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HN 302 Honors Scholarship
Wilson, Catherine


PARK UNIVERSITY__________________________________________________
SYLLABUS


HN 302, Honors Scholarship

INSTRUCTOR INFORMATION:
Name
Title: Catherine Wilson
Office: Copley 320
Office Hours: M-F 9:00-10:00; 11:30-1:00; W 9:00-10:30
Office Phone: 816-584-6342
email address: catherinew@mail.park.edu

COURSE INFORMATION:
Semester dates: January 10-May 6
Classes: Weekly meetings with advisor
Location: Copley 320
Three credit hours
Prerequisites: Satisfactory completion of HN 300

MISSION STATEMENT
The mission of Park University, an entrepreneurial institution of learning, is to provide access to academic excellence, which will prepare learners to think critically, communicate effectively and engage in lifelong learning while serving a global community.
VISION STATEMENT
Park University will be a renowned international leader in providing innovative educational opportunities for learners within the global society.

COURSE DESCRIPTION: This course must be taken a minimum of two (2) semesters and can be taken for an additional semester. The continue participation in the Program requires approval of the advisor(s) and the Honors Committee. The advisor(s) will directly oversee and guide the student and the student must continue to progress in their plan of study.

FACULTY’S EDUCATIONAL PHILOSOPHY: Becoming a teacher is a complex process that occurs most effectively in learning communities that provide rich opportunities for inquiry and reflection, and that cultivate a sense of curiosity, integrity, social justice, and professionalism.

COURSE OBJECTIVES: Students excelling in this course will be able to:
1. Plan the path of exploration and writing for this and subsequent semesters.
2. Plan the final project and the presentations.

Specific goals for the project:
1. Learn to document children’s thinking, intentions, and questions
2. Examine how an individual teacher implements elements of the philosophy of education in Reggio Emilia, Italy in a publicly funded half-day preschool program in a culturally diverse setting.
3. Compare the experiences of a Head Start education consultant (supervising a teaching staff) and a classroom teacher in implementing elements of the Reggio approach.


COURSE TEXTBOOK(S):
Gandini, L., & Kaminsky, J. A. (2004). Reflections on the relationship between documentation and assessment in the American context. Innovations in Early Education. 11, 5-17.

Horm-Wingerd, D. M. (2002). The Reggio Emilia approach and accountability assessment in the United States. In V. R. Fu, A. J. Stremmel, & L. T. Hill (Eds.) Teaching and learning: Collaborative exploration of the Reggio Emilia approach. Upper Saddle River, NJ: Merrill Prentice Hall, pp. 51-65. (Week 6)

Katz, L. G. (1998). What can we learn from Reggio Emilia? In C. Edwards, L. Gandini, & G. Forman (Eds.), the hundred languages of children: The Reggio Emilia approach – Advanced reflections. Westport, CT: Ablex Publishing, pp. 27-45. (Week 7)

Krechevsky. M., Stork, J. (2000). Challenging educational assumptions: Lessons from an Italian-American collaboration. Cambridge Journal of Education, 30, 1-21.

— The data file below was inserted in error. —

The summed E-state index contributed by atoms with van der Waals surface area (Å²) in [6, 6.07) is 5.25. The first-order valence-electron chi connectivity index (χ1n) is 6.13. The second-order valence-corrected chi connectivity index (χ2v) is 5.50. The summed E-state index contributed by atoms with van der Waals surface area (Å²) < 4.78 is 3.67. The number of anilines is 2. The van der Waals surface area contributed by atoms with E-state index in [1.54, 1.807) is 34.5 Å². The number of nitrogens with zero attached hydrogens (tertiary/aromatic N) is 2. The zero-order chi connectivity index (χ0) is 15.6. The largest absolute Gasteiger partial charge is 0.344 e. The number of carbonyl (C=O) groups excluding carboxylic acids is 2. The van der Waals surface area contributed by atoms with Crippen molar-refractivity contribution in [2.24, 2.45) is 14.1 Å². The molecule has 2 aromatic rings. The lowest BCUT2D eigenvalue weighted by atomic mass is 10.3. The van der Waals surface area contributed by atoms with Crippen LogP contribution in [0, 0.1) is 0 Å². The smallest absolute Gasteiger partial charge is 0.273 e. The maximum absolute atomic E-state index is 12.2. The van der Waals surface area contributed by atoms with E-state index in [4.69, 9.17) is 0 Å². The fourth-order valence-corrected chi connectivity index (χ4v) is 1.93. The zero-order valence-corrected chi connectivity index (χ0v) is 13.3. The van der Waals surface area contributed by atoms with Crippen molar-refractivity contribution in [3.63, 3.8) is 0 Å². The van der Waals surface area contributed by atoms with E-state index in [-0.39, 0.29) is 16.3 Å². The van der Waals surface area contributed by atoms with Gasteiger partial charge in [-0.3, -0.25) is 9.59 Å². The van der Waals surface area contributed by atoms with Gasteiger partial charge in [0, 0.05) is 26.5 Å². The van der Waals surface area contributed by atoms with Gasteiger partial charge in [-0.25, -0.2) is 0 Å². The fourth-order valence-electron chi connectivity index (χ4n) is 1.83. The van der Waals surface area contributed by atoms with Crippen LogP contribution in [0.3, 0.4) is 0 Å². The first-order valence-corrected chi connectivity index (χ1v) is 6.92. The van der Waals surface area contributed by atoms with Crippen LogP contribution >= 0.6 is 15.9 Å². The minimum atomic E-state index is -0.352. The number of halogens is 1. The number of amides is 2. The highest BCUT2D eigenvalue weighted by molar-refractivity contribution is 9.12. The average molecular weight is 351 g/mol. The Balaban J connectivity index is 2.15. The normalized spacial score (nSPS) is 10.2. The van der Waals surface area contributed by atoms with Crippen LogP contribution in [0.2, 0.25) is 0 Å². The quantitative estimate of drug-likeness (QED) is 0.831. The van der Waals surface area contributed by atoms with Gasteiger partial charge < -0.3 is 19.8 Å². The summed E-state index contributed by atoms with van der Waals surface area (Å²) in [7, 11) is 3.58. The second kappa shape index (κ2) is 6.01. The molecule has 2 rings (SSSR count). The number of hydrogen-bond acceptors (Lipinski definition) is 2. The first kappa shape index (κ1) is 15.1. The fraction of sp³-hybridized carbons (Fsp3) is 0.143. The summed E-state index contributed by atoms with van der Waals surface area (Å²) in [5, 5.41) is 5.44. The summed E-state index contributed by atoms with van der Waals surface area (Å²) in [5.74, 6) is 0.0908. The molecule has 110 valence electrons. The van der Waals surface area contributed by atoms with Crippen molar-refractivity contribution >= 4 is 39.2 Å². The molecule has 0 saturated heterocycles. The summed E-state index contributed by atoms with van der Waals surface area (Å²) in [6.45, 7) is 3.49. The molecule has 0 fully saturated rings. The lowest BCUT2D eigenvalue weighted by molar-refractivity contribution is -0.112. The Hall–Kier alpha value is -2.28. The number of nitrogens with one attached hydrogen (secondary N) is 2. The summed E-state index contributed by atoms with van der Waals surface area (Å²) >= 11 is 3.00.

New, R. (1998). Theory and praxis in Reggio Emilia: They know what they are doing, and why. In C. Edwards, L. Gandini, & G. Forman (Eds.), the hundred languages of children: The Reggio Emilia approach – Advanced reflections. Westport, CT: Ablex Publishing, pp. 261-284.
New, R. (1999). What should children learn? Making choices and taking chances. Early Childhood Research and Practice, 1, 1-18. http://ecrp.uiuc.edu/v1n2/new.html
Nimmo, J. (1998). The child in community: Constraints from the early childhood lore. In C. Edwards, L. Gandini, & G. Forman (Eds.), the hundred languages of children: The Reggio Emilia approach – Advanced reflections. Westport, CT: Ablex Publishing, pp.295-312.
Oken-Wright, P, & Gravett, M. (2002). In V. R. Fu, A. J. Stremmel, & L. T. Hill (Eds.) Teaching and learning: Collaborative exploration of the Reggio Emilia approach. Upper Saddle River, NJ: Merrill Prentice Hall, pp.197-220.
Project Zero/Reggio Children. Making learning visible: Children as individual and group learners. Cambridge, MA: Harvard Graduate School of Education.
Shafer, A. (2002). Ordinary moments, extraordinary possibilities. In V. R. Fu, A. J. Stremmel, & L. T. Hill (Eds.) Teaching and learning: Collaborative exploration of the Reggio Emilia approach. Upper Saddle River, NJ: Merrill Prentice Hall, pp.183-195.

Tegano, D. W. (2002). Passion and the art of teaching: Teaching as an art, art as imagination, imagination as passion. In V. R. Fu, A. J. Stremmel, & L. T. Hill (Eds.) Teaching and learning: Collaborative exploration of the Reggio Emilia approach. Upper Saddle River, NJ: Merrill
Prentice Hall, pp. 161-179.
Vecchi, V. (2001). The curiosity to understand. In Project Zero/Reggio Children Making learning visible: Children as individual and group learners. Cambridge, MA: Harvard Graduate School of Education, pp. 158-212.

Teacher Journals (Northland Head Start and Pershing Early Childhood)

ACADEMIC HONESTY: “Academic Honesty is required of all members of a learning community. Hence, Park will not tolerate cheating or plagiarism on tests, examinations, papers or other course assignments. Students who engage in such dishonesty may be given failing grades or expelled from Park.”


PLAGIARISM: Plagiarism—the appropriation or imitation of the language or ideas of another person and presenting them as one’s original work—sometimes occurs through carelessness or ignorance. Students who are uncertain about proper documentation of sources should consult their instructors.”